Plant pea seed early in spring as soon as the soil can be worked, and harvest before hot, early summer days occur.
Plant dwarf varieties to save space and produce early harvests. Plant tall or pole varieties for bigger harvests over a longer period of time.
For early spring planting, select a well-drained site that dries out quickly after the winter.
Mix into the soil 1 to 1 1/2 pounds of 5-10-10 fertilizer, or its equivalent, per 100 square feet before planting.
Where spring soil stays wet for extended periods, build raised beds in the fall and mix in manure and compost for fertilizer.
Erect trellis or supports for all tall varieties before planting.
Sow seeds in the early spring 1 to 1 1/2 inches deep and 2 inches apart; for summer plantings where soils are drier, plant 2 inches deep. Plant raised beds in double rows, 6 inches apart with a support structure or trellis in the middle. Allow 24 to 30 inches between double rows of seeds. Plant single rows 3 feet apart with supports alongside each row.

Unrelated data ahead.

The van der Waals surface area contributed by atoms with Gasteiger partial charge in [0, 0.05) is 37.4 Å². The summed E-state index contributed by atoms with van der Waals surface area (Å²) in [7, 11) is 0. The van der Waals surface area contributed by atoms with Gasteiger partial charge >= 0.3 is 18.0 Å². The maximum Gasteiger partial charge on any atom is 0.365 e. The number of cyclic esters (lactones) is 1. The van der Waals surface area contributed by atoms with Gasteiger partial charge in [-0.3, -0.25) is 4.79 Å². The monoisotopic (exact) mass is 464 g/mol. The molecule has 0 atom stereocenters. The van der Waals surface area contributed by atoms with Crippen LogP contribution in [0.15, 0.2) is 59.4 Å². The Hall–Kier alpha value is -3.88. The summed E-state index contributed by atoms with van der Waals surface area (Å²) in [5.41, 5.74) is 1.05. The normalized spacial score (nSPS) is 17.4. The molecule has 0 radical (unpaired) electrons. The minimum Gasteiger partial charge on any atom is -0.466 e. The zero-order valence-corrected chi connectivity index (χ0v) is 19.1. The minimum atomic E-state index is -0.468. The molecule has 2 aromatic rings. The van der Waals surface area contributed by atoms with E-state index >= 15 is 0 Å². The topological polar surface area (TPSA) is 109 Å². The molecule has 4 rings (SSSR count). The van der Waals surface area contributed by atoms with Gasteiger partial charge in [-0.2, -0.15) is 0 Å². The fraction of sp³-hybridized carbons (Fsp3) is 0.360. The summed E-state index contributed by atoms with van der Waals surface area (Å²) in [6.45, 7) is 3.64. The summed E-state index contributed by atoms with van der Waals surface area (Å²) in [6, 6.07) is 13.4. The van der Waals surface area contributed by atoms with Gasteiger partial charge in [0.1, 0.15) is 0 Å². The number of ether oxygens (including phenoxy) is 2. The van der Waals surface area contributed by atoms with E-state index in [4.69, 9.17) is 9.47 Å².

Water summer-planted rows often to prevent the sprouts from drying out.
Start training the tendrils onto the supports when the plants are about 6 inches tall.
When pods are maturing in a hot spell, water daily if necessary to keep up quality.
Avoid deep hoeing around peas - the roots are tender and damage easily.
Side-dress trellised plants when they are about 6 inches tall at a rate of 1/2 pound of a 1:1 mixture of ammonium sulfate and dehydrated manure per 25 feet of row.
See our article Summer's Bad Guys by Charlie Nardozzi for controls of common pea pests such as aphids and slugs.
Harvest pods carefully. Use your fingernail to pinch off the pods or use scissors. Pick garden peas when pods are well filled but before they begin to harden or fade in color. Harvest snowpeas when the pods are young and tender and the peas inside are undeveloped. Snap peas are ready when the pods are plump, but still crisp and well colored.